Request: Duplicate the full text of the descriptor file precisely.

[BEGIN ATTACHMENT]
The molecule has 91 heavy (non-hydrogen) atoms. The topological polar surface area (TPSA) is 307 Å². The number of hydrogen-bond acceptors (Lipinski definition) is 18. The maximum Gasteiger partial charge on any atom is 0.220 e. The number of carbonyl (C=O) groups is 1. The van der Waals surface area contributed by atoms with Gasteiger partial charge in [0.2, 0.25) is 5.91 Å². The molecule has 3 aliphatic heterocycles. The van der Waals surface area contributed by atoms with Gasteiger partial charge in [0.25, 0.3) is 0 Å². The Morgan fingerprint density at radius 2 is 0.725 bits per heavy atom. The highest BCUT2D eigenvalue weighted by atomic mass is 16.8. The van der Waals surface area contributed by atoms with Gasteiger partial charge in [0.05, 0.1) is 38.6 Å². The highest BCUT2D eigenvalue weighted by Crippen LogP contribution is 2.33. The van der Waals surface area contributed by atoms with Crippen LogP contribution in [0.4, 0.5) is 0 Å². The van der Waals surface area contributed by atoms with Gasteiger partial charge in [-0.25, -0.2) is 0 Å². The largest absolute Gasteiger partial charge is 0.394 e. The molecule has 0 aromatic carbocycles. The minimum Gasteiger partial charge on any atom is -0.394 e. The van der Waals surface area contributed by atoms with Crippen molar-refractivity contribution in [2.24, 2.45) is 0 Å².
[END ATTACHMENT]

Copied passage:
The molecule has 91 heavy (non-hydrogen) atoms. The topological polar surface area (TPSA) is 307 Å². The number of hydrogen-bond acceptors (Lipinski definition) is 18. The maximum Gasteiger partial charge on any atom is 0.220 e. The number of carbonyl (C=O) groups is 1. The van der Waals surface area contributed by atoms with Gasteiger partial charge in [0.2, 0.25) is 5.91 Å². The molecule has 3 aliphatic heterocycles. The van der Waals surface area contributed by atoms with Gasteiger partial charge in [0.25, 0.3) is 0 Å². The Morgan fingerprint density at radius 2 is 0.725 bits per heavy atom. The highest BCUT2D eigenvalue weighted by atomic mass is 16.8. The van der Waals surface area contributed by atoms with Gasteiger partial charge in [0.05, 0.1) is 38.6 Å². The highest BCUT2D eigenvalue weighted by Crippen LogP contribution is 2.33. The van der Waals surface area contributed by atoms with Crippen LogP contribution in [0.4, 0.5) is 0 Å². The van der Waals surface area contributed by atoms with Gasteiger partial charge in [-0.25, -0.2) is 0 Å². The largest absolute Gasteiger partial charge is 0.394 e. The molecule has 0 aromatic carbocycles. The minimum Gasteiger partial charge on any atom is -0.394 e. The van der Waals surface area contributed by atoms with Crippen molar-refractivity contribution in [2.24, 2.45) is 0 Å².